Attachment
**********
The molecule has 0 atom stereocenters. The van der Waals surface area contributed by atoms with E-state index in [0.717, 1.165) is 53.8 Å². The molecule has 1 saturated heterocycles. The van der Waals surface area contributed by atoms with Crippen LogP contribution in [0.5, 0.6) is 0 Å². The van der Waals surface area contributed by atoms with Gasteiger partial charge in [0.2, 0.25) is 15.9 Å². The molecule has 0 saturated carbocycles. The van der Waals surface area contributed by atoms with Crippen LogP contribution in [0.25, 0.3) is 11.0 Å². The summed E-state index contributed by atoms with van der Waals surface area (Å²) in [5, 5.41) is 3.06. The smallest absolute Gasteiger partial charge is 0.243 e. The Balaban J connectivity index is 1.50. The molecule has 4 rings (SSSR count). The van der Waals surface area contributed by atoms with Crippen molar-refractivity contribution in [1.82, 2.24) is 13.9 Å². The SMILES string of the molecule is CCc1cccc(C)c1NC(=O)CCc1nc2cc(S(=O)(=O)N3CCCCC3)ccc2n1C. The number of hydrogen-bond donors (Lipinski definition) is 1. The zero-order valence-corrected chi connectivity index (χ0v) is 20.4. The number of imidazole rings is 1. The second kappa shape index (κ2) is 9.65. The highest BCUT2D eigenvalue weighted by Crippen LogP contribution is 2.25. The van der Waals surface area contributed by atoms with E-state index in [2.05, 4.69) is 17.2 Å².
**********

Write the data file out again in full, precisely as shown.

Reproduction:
The molecule has 0 atom stereocenters. The van der Waals surface area contributed by atoms with E-state index in [0.717, 1.165) is 53.8 Å². The molecule has 1 saturated heterocycles. The van der Waals surface area contributed by atoms with Crippen LogP contribution in [0.5, 0.6) is 0 Å². The van der Waals surface area contributed by atoms with Gasteiger partial charge in [0.2, 0.25) is 15.9 Å². The molecule has 0 saturated carbocycles. The van der Waals surface area contributed by atoms with Crippen LogP contribution in [0.25, 0.3) is 11.0 Å². The summed E-state index contributed by atoms with van der Waals surface area (Å²) in [5, 5.41) is 3.06. The smallest absolute Gasteiger partial charge is 0.243 e. The Balaban J connectivity index is 1.50. The molecule has 4 rings (SSSR count). The van der Waals surface area contributed by atoms with Crippen molar-refractivity contribution in [1.82, 2.24) is 13.9 Å². The SMILES string of the molecule is CCc1cccc(C)c1NC(=O)CCc1nc2cc(S(=O)(=O)N3CCCCC3)ccc2n1C. The number of hydrogen-bond donors (Lipinski definition) is 1. The zero-order valence-corrected chi connectivity index (χ0v) is 20.4. The number of imidazole rings is 1. The second kappa shape index (κ2) is 9.65. The highest BCUT2D eigenvalue weighted by Crippen LogP contribution is 2.25. The van der Waals surface area contributed by atoms with E-state index in [2.05, 4.69) is 17.2 Å².